By E.L Konigsburg (Atheneum)
I missed reading this book when I was growing up but I’m glad I discovered it in time to pass on to my children. E.L Konigsburg passed away last year and I noticed many US children’s book sites raving about this winner of the 1967 Newberry Medal for Outstanding Children’s Literature.
I promptly ordered it and took it with us for half term to read with my 9-year-old daughter and her friend. Although they thought the cover didn’t look very appealing (my version was a bit more old fashioned than this cover) they loved it. The thought of running away from a boringly mundane suburban existence always appeals to children. Claudia Kincaid decides to run away to live in the Metropolitan Museum of Art in New York City. She knows she needs back up so she ropes her younger brother Jimmy into the plan. While there they discover a famous statue by an unknown artist.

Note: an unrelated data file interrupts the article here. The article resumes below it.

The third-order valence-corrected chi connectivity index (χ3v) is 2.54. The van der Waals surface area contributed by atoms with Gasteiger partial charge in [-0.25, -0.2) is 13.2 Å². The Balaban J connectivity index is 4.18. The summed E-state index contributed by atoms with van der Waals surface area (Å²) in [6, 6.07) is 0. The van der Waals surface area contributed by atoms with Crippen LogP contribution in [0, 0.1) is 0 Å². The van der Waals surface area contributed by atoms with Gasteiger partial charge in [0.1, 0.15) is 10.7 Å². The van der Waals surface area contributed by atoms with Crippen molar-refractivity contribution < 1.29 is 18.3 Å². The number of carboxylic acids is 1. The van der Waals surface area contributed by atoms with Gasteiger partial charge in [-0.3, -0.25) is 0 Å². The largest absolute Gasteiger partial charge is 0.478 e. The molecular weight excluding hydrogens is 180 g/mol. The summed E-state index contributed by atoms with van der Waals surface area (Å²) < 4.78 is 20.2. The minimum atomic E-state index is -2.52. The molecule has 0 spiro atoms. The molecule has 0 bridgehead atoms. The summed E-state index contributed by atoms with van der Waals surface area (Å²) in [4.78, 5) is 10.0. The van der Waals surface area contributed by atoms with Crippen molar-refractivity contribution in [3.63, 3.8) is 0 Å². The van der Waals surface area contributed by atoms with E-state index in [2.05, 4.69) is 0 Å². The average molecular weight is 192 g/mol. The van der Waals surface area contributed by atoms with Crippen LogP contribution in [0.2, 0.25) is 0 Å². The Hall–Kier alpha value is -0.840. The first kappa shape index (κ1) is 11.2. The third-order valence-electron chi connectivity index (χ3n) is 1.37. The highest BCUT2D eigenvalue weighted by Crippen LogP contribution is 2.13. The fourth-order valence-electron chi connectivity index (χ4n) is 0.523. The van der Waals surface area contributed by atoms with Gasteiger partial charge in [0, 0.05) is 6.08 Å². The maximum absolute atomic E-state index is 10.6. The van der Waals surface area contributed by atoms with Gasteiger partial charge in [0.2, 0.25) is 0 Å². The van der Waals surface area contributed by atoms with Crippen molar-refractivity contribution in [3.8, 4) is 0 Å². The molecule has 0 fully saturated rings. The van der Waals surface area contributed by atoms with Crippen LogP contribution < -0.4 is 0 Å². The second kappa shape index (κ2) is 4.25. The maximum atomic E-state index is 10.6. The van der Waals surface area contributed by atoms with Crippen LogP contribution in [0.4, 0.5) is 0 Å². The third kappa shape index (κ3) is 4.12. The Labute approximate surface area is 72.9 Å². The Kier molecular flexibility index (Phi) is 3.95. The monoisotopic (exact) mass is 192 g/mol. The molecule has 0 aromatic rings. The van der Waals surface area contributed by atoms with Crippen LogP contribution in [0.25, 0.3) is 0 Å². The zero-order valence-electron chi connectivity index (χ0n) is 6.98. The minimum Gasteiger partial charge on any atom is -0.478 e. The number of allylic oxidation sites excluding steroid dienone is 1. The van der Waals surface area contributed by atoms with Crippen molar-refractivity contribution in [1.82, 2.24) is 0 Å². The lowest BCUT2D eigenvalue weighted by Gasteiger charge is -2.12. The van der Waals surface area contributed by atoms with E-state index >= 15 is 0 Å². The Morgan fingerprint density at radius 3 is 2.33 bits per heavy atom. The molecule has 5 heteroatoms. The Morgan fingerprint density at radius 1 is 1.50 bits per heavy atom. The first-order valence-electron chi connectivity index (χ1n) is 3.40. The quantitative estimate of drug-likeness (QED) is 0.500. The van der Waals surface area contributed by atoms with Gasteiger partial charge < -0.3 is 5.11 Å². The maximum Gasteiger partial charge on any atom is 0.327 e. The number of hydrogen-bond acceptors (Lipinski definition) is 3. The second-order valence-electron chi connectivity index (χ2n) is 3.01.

Claudia is thrilled at the thought that she could become a heroine and discover the artist, which leads her to meeting Mrs. Basil E. Frankweiler, a remarkable old woman who teaches her about life, art and herself. As a heroine Claudia is unforgettable. I love her fastidiousness even in the face of her decision to run. “Claudia knew that she could never pull off the old-fashioned kind of running away. She didn’t like discomfort; even picnics were untidy and inconvenient: all those insects and the sun melting the icing on the cupcakes.” In the afterword to her book Konigsburg explains that the real discovery is not the statue but the self. “The greatest adventure lies not in running away but in looking inside, and the greatest discovery is not in finding out who made a statue but in finding out what makes you.’ Order it now.
For more interesting info on the background to the book read this article.